Remember, remember the fifth of November,
Gunpowder, treason and absolute hell for anyone with audio sensitivity.
This is a slightly edited version of a blog I posted this time last year. You see, in the week leading up to Guy Fawke’s night lots of people complain about how traumatic it is for their four legged friends. This year the conversation appeared to be triggered slightly earlier when Sainsbury’s made the bold move to stop selling Fireworks and the RSPCA released a new report on the effect it has on dogs. Yet not a single news organisation has discussed the effect that fireworks can have on humans.
One of the main symptoms of Autism (ASD) is sensory differences, meaning one’s senses are either increased or decreased in intensity. Many people, like myself, have increased audio recognition, meaning loud sounds are very loud. There are around 700,000 people in UK with ASD, and many more who are undiagnosed, so why are we being ignored?
The only report I could find on this was from CBBC’s Newsround (It’s quite a good report which you can see here), yet as the National Autistic Society rightly states on their facts page, autistic children grow up. For 24 years I have suffered through and endured fireworks night, the sound alone is almost impossible to process but when you add in the social aspects of parties and the issue of excessive touch stimulation as the result of being in a crowd on a cold November night, it very quickly becomes impossible to cope with.
What makes this situation worse is the fact that it isn’t just one night. Guy Fawke’s night coincides with the Hindu Festival of Diwali and as much as I respect religious tradition this means more often than not fireworks are being blown-up for over a week simply lengthening the pain that people with ASD have to go through. On top of this, just like Halloween, Christmas and New Year’s Eve this is another annual event that in recent years has drastically expanded in capacity due to commercialism. Half the people celebrating Guy Fawke’s demise probably don’t even know what the event is all about, they’re just joining in and using it as an excuse to have a party. I mean, it essentially commemorates the survival of the British government but who wants to currently celebrate that anyway? (A joke included in last year’s post and is even more relevant now!)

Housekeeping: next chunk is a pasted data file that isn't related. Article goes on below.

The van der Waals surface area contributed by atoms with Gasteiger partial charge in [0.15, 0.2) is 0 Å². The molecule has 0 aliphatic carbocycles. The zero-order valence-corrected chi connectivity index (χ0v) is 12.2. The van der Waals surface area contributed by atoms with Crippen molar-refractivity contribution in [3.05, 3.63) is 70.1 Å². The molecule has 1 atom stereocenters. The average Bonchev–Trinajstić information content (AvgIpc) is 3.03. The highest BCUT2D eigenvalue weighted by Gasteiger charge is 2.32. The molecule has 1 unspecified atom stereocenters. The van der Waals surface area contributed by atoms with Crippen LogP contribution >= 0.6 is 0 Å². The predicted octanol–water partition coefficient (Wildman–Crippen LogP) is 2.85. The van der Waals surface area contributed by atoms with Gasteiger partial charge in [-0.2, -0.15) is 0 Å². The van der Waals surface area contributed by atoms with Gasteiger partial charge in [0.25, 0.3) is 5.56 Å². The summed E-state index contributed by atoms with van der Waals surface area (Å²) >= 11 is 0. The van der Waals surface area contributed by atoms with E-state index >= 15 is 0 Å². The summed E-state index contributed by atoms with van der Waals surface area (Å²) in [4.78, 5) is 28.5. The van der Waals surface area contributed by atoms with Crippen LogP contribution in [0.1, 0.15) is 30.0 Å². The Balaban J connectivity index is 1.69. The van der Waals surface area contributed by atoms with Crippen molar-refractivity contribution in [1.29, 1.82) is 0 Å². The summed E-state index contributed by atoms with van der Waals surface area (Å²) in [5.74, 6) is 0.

By no means do I feel that firework shows should be banned, they do look beautiful after all, I just feel there must be a quieter way of doing it. Perhaps coming up with a system that means only organisations can purchase them for communal events, rather than individuals, would limit the sporadic nature of the situation giving people with ASD a chance to actually prepare rather than spending two whole weeks locked up inside with headphones on. This sort of system wouldn’t block the use of fireworks as a means of celebrating light or a bloke who tried to destroy parliament, it would simply make it more manageable as a whole, consequently reducing accidents as well.
Last year I ended this blog in a more general manner, looking at the overall social climax that takes place during these last few months of the year. That in itself could be an entire thesis let alone just a blog. But I want to end this one by re-emphasising the initial point. Fireworks don’t just distress dogs, they make life absolute hell for humans too. So stop moping over your howling four legged friend and share this information, none of the newspapers want to after all!